This suggests that the purpose of “independent review” was to provide Chaffee and Glantz a kind of public defender, someone to step in and replace their agitated and abusive denial with a seemingly rational argument. Of course there is a big difference: Someone accused of a crime is entitled to an attorney even if guilty and should not be punished because they simply do not understand how to navigate the legal system. But “researchers” who cannot offer a prima facie defense of their methods without assistance deserve a retraction for that alone. Editors who simultaneously act as judge and attorney for the defense, and who also cannot understand the methods, have no business pretending they produce a scholarly journal.

Meanwhile, a team led by Clive Bates submitted another comment, endorsing the Rodu analysis and calling for the paper to be retracted. The editors refused to post it, citing some vague ongoing review of the paper. When Bates pointed out that this offered no genuine justification for censoring their comment, the editors relented and posted it. Then, without warning or explanation, they deleted it. (It too is available via Wayback Machine archive.) It is clear that the editors of Pediatrics are trying to scrub the record.

In response to inquiries, the Pediatrics editors offered only one substantive claim. Editor-in-chief Lewis R. First and assistant editor Mark Neuman insisted, without further elaboration, that they were adhering the the Committee on Publication Ethics guidelines for journals. This is roughly equivalent to someone saying “we obeyed all applicable laws” in a press conference: First, it is inevitably not true. The COPE guidelines, like criminal law, is such a sprawling collection of statements that everyone violates some of them every day. More important, despite sounding official and legalistic, this is really meaningless cheap talk. The guidelines are often vague and depend on matters of fact, meaning that even for the violations that are quite apparent, the editors can technically deny them. There are extensive guidelines about transparency, but none of them say specifically that you should not attempt to memory-hole a defamatory comment you approved and put a fake date on the replacement version. If confronted with the standard that they should retract fundamentally misleading articles, they can claim that the inaccuracy of the paper has not been definitively demonstrated. It has, but there is no method for adjudicating matters of fact.

The most obvious explanation for the behavior of the Pediatrics editors is that they are embarrassed that they published a fatally flawed paper, and are trying to hide that fact. But it also reasonable to suspect that they like the flaw. Pediatrics is second among journals only to “Tobacco Control” as a home for anti-tobacco junk science. The average scientific quality of articles about tobacco product use in Pediatrics is actually worse than those in “Tobacco Control.” Thus it is apparent that the editors actively support anti-tobacco junk science. This would suggest that they do not merely want to avoid embarrassment, but that they actively want to promulgate the false conclusions of the paper they published.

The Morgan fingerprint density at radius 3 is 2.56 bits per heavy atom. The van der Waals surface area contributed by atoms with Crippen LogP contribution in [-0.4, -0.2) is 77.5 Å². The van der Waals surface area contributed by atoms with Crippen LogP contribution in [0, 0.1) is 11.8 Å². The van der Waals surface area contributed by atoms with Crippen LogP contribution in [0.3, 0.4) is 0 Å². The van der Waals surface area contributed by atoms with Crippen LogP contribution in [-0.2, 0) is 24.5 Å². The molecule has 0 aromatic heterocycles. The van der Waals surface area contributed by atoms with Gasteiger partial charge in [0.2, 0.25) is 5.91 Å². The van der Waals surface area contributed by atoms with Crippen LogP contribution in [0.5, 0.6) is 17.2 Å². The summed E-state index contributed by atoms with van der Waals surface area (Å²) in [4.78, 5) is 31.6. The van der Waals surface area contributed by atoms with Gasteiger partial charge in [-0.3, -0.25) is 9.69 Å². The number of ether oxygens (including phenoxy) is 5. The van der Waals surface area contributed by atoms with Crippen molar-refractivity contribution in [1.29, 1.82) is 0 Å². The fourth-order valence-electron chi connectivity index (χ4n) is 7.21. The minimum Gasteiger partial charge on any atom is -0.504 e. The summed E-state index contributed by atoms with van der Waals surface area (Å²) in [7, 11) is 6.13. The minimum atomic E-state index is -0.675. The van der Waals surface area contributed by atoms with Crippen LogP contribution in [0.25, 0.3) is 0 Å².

The proliferation of anti-vaping junk science, and anti-tobacco junk science more generally, begins with the “researchers” who create it, supported by government funders like the FDA and NIH. But it is journal editors who willingly publish the obvious nonsense. In this case, the nonsense was not obvious; attentive honest researchers had to figure out the hidden error the authors made (probably intentionally). But instead of responding properly to this revelation, the editors not only redoubled their commitment to having published it, but went to great lengths to try to hide the problem from their readers. Once again, we have evidence that the phrase “according to a peer-reviewed public health article” means little more than “I read this on the internet.”

[Disclosure: The author was in ongoing communication about this matter with Rodu and Bates, and offered some suggestions regarding their statistical analysis and communications with the Pediatrics editors.]